Yes, exercise helps decrease anxiety. Working up a good sweat can decrease anxiety. Natural endorphins are released into your brain after exercise, so this gives you the feeling of a natural ‘high.’ And when you are anxious, feeling good helps you to address your problems better. Exercise improves self-esteem and general well-being, and helps to distract you from your anxious thoughts. A recent comprehensive review found that exercise was effective for anxiety as an adjunct treatment (Jayakody et al., 2014). Many psychiatrists recommend exercise to their anxious patients as part of the behavioral therapy component of the treatment plan.
Just by increasing your activity and physical exercise levels, you can have a big impact on your anxiety by:
- Increasing production of endorphins which gives you a feeling of well-being
- Distracting you away from your anxious thoughts
- Having fun
- Having a sense of achievement
- Increasing your motivation to do more
- Interacting with people
- Improving physical fitness
- Decreasing fatigue
- Using up energy from the adrenaline from anxiety
- Stimulating appetite, to nourish yourself for recovery
- Helping you to think more clearly
Exercise increases endorphins, a neurotransmitter, in your brain. This gives you a feeling of well-being and improved mood.
When you are exercising and focusing on your body movements, it distracts you from worrying about stressors or anxiety-provoking thinking. The more you exercise, the less time you spend on thinking, and the less anxious you will feel.
It is important to have just plain fun…this is the best way to distract you from your thoughts and worries. Exercise can be fun, especially of you mix up your exercise routine to include fun environments and situations, like group walks in nature, joining a running club, or working out with a partner. While you are having fun, you already forgot what you got so worked up for in the first place.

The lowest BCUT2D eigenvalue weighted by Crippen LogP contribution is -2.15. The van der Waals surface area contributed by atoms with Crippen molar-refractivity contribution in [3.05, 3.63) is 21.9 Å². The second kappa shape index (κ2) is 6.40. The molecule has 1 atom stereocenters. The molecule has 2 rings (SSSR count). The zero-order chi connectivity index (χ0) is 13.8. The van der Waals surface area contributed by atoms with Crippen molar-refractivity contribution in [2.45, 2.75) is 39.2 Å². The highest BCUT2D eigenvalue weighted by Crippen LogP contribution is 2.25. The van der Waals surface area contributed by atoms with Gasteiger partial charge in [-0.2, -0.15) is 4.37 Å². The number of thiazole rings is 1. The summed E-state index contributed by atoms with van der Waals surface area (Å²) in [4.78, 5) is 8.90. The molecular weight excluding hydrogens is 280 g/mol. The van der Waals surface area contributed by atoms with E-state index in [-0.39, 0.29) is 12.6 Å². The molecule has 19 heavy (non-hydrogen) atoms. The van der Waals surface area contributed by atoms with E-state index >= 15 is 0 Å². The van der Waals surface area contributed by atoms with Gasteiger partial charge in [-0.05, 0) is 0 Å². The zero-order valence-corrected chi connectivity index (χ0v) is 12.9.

When you get out there and exercise, you have actually done something, as you were most likely avoiding and isolating yourself at home, doing nothing. Exercise gives you a physical feeling of well-being, and also gives you a mental satisfaction in having done something that is good for you and productive.
When you exercise, your sense of achievement for having done something active makes you want to do more. You start to feel good about yourself and your self-esteem improves…all because you started to exercise.
Exercise leads to more interaction with people at the gym, or people you meet while on a walk or run. We are social beings, so social interaction helps you to connect with other people. Fellowship with others helps you to feel connected and makes you feel like you are part of something larger…this makes you less anxious. Isolation and having no social interactions makes you more anxious and depressed.
Exercise helps to improve your overall physical fitness, which helps you to recover from anxiety. Anxiety tends to make you less physically fit, as you stop doing activities, isolate, and have worsening diet.
Anxiety releases adrenaline into the bloodstream, which is associated with numerous physical symptoms, including increased heart rate, increased breathing, dilated pupils, muscle tension, tingling sensations in the arms and legs, and butterflies in the stomach. This is known as the fight or flight response, to help deal with danger in the environment. However, with anxiety, the danger is more in our heads and how we think about a situation, so the fight or flight response in anxiety is not helpful and not adaptive. Our bodies are not meant to be in that fight or flight response on a chronic, long term basis, so our bodies take a beating and start to fatigue and break down. Chronic anxiety is not healthy for the mind or body. But exercise helps to decrease fatigue by decreasing anxiety symptoms and improving overall physical fitness.
When you have anxiety, then adrenaline is released into the bloodstream. This sets in motion the fight or flight response, where the body prepares for fighting or running. All this energy is revving up and ready to go, but it is not discharged, as the danger is in your head. So you spend your time in this hypervigilant, Code Red state, but this only serves to fatigue the body with highly tensed muscles. Exercise helps to discharge and use up all this pent-up energy from anxiety.
Exercise helps to stimulate appetite, as many calories are burned with physical activity. As such, the appetite increases, and this overcomes the anorexic effects of anxiety. To recover from anxiety, replacing nutrients and calories are important.
Exercise helps you to be clearer in your thinking. Exercise has meditative effects, as you tend to focus on repetitive body movements, instead of repetitive maladaptive thinking. This helps you to think more clearly, as you spend less time with maladaptive, anxiety-inducing thoughts. In summary, exercise is helpful for decreasing anxiety. As part of a comprehensive treatment plan, exercise is an important adjunct treatment for anxiety. For more information on exercise and anxiety, read my book on anxiety, Anxiety Protocol can help to eradicate your anxiety.